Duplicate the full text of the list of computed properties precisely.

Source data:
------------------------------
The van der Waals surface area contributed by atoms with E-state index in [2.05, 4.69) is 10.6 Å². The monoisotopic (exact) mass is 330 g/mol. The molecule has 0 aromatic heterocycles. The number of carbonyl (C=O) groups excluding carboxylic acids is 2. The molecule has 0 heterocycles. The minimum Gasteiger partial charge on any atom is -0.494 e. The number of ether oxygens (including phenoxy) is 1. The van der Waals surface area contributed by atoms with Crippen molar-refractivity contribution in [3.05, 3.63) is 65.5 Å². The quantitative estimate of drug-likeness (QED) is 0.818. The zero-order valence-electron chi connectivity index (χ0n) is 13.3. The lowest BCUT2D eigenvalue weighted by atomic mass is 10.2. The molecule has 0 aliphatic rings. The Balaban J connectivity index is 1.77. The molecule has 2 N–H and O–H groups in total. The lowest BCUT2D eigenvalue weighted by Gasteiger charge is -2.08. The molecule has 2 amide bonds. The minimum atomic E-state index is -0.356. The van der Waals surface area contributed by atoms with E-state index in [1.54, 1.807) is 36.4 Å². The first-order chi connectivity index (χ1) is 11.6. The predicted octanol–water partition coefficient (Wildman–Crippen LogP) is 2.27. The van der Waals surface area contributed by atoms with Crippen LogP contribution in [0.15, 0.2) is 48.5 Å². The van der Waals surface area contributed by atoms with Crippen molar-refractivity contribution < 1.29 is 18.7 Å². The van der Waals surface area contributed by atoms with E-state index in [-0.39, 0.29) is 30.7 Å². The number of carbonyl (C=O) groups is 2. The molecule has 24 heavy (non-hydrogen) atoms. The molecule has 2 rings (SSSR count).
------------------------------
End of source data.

The van der Waals surface area contributed by atoms with E-state index in [2.05, 4.69) is 10.6 Å². The monoisotopic (exact) mass is 330 g/mol. The molecule has 0 aromatic heterocycles. The number of carbonyl (C=O) groups excluding carboxylic acids is 2. The molecule has 0 heterocycles. The minimum Gasteiger partial charge on any atom is -0.494 e. The number of ether oxygens (including phenoxy) is 1. The van der Waals surface area contributed by atoms with Crippen molar-refractivity contribution in [3.05, 3.63) is 65.5 Å². The quantitative estimate of drug-likeness (QED) is 0.818. The zero-order valence-electron chi connectivity index (χ0n) is 13.3. The lowest BCUT2D eigenvalue weighted by atomic mass is 10.2. The molecule has 0 aliphatic rings. The Balaban J connectivity index is 1.77. The molecule has 2 N–H and O–H groups in total. The lowest BCUT2D eigenvalue weighted by Gasteiger charge is -2.08. The molecule has 2 amide bonds. The minimum atomic E-state index is -0.356. The van der Waals surface area contributed by atoms with E-state index in [1.54, 1.807) is 36.4 Å². The first-order chi connectivity index (χ1) is 11.6. The predicted octanol–water partition coefficient (Wildman–Crippen LogP) is 2.27. The van der Waals surface area contributed by atoms with Crippen LogP contribution in [0.15, 0.2) is 48.5 Å². The van der Waals surface area contributed by atoms with Crippen molar-refractivity contribution < 1.29 is 18.7 Å². The van der Waals surface area contributed by atoms with E-state index in [-0.39, 0.29) is 30.7 Å². The number of carbonyl (C=O) groups is 2. The molecule has 24 heavy (non-hydrogen) atoms. The molecule has 2 rings (SSSR count).